Des Moines council approves zoning change, clearing way for event venue
KATHY A. BOLTEN May 5, 2020 | 5:09 pm
2 min read time385 wordsAll Latest News, Law & Government, Real Estate & Development
Plans to build an event center on the western edge of Des Moines cleared a big hurdle Monday when the City Council approved a request to change the zoning of two parcels where the structure is proposed.
Taylor Boesen of White Willow Events plans to build an event center at 6011 and 6015 Grand Ave., a proposal that has received loud opposition from neighbors who have repeatedly raised concerns about increased traffic, noise and potential for accidents.
The same concerns were raised again during Monday’s meeting. The council, after listening to the concerns, approved the second reading of the ordinance to change the zoning and waived the third reading. The move allows the project, which includes construction of a two-story, 7,000-square-foot structure, to move forward.
However, before construction can begin, the project will need other city approvals. For instance, the Plan and Zoning Board will review the project’s proposed site plan.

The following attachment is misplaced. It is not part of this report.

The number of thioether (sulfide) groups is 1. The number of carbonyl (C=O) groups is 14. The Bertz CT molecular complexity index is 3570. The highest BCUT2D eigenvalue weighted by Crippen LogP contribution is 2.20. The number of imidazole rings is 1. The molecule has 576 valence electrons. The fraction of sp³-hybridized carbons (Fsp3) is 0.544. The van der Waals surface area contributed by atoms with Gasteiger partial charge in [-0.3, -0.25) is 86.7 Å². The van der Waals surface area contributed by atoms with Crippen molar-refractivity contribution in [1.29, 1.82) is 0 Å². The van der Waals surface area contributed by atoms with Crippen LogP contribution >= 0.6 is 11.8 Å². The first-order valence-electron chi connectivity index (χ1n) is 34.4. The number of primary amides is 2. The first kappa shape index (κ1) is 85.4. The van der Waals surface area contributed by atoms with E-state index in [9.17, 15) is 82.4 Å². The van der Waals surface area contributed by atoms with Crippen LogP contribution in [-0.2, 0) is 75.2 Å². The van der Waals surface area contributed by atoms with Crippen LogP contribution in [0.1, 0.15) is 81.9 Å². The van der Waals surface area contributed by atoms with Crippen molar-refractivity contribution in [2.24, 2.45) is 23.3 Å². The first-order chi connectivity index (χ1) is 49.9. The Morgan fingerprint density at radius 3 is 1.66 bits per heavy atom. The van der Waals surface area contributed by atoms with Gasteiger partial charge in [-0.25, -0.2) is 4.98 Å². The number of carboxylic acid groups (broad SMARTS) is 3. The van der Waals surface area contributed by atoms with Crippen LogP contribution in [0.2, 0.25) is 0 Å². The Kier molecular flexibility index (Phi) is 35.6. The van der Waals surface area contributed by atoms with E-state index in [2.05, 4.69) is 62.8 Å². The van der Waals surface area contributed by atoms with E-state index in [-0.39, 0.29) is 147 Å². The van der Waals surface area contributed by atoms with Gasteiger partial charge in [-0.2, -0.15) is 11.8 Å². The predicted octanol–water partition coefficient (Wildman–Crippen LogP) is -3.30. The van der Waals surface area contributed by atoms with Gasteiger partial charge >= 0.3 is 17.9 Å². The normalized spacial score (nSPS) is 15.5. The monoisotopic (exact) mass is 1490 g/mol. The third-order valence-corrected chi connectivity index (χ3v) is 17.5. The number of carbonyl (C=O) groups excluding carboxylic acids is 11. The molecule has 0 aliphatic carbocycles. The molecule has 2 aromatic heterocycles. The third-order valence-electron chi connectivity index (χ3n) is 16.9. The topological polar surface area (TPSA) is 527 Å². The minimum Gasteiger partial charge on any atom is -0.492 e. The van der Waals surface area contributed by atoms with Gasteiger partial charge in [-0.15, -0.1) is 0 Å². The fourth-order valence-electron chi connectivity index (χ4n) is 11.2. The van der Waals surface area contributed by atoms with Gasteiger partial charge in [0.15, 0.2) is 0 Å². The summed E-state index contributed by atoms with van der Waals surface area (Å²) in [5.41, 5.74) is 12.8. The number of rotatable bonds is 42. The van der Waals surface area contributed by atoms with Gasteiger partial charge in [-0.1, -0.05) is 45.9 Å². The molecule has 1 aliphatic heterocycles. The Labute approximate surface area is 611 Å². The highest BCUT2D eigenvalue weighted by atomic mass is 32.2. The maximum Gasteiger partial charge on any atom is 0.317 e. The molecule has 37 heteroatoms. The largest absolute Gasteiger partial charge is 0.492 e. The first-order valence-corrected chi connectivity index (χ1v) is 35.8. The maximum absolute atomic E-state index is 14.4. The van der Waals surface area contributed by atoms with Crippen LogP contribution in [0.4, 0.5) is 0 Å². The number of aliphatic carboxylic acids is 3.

Also Monday, the council approved:
– A request to rezone property at 3800 E. Douglas Ave. to allow a homeless shelter for women and children to open on the site. The council previously had approved the first reading of the ordinance. On Monday it approved the second reading of the ordinance and waived the third reading. The shelter would be operated by Hope Ministries, which has an agreement to buy the former elementary school turned church. At a previous public meeting, area residents raised concerns that a shelter would cause property values to decrease, cause overcrowding in nearby schools and spark an increase in crime.
– Spending $223,000 to pay for a portion of a Design Deficiency Report prepared by the U.S. Army Corps of Engineers that outlines flaws in the 1.7-mile Birdland levee that is along the Des Moines River in the central part of the city. The Corps, which originally designed the levee, found that the structure does not meet federal engineering standards for under-seepage. It will cost up to $12 million to bring the levee up to Corps standards, officials estimated. The city is expected to contribute 35% of the cost of repairs, or up to $4.2 million.
– Spending more than $3.3 million from the federal coronavirus relief package to help struggling small business, hungry residents and those unable to pay monthly rent or mortgages, and the homeless.